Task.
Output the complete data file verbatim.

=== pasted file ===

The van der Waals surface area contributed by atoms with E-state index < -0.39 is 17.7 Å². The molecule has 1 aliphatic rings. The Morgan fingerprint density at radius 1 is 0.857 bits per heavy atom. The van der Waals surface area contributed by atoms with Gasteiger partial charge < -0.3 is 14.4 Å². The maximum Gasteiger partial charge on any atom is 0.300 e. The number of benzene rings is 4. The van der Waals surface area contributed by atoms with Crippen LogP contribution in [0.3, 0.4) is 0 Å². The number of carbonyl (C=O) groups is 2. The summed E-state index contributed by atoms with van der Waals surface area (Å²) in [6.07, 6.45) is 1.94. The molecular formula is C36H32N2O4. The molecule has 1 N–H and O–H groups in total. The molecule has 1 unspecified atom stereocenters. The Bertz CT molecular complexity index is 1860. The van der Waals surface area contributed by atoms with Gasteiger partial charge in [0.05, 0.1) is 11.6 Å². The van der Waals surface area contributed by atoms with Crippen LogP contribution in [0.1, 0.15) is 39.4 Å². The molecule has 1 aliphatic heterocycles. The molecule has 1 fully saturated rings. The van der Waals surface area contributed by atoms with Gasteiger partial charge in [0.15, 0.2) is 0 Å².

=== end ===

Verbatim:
The van der Waals surface area contributed by atoms with E-state index < -0.39 is 17.7 Å². The molecule has 1 aliphatic rings. The Morgan fingerprint density at radius 1 is 0.857 bits per heavy atom. The van der Waals surface area contributed by atoms with Gasteiger partial charge < -0.3 is 14.4 Å². The maximum Gasteiger partial charge on any atom is 0.300 e. The number of benzene rings is 4. The van der Waals surface area contributed by atoms with Crippen LogP contribution in [0.3, 0.4) is 0 Å². The number of carbonyl (C=O) groups is 2. The summed E-state index contributed by atoms with van der Waals surface area (Å²) in [6.07, 6.45) is 1.94. The molecular formula is C36H32N2O4. The molecule has 1 N–H and O–H groups in total. The molecule has 1 unspecified atom stereocenters. The Bertz CT molecular complexity index is 1860. The van der Waals surface area contributed by atoms with Gasteiger partial charge in [0.05, 0.1) is 11.6 Å². The van der Waals surface area contributed by atoms with Crippen LogP contribution in [0.1, 0.15) is 39.4 Å². The molecule has 1 aliphatic heterocycles. The molecule has 1 fully saturated rings. The van der Waals surface area contributed by atoms with Gasteiger partial charge in [0.15, 0.2) is 0 Å².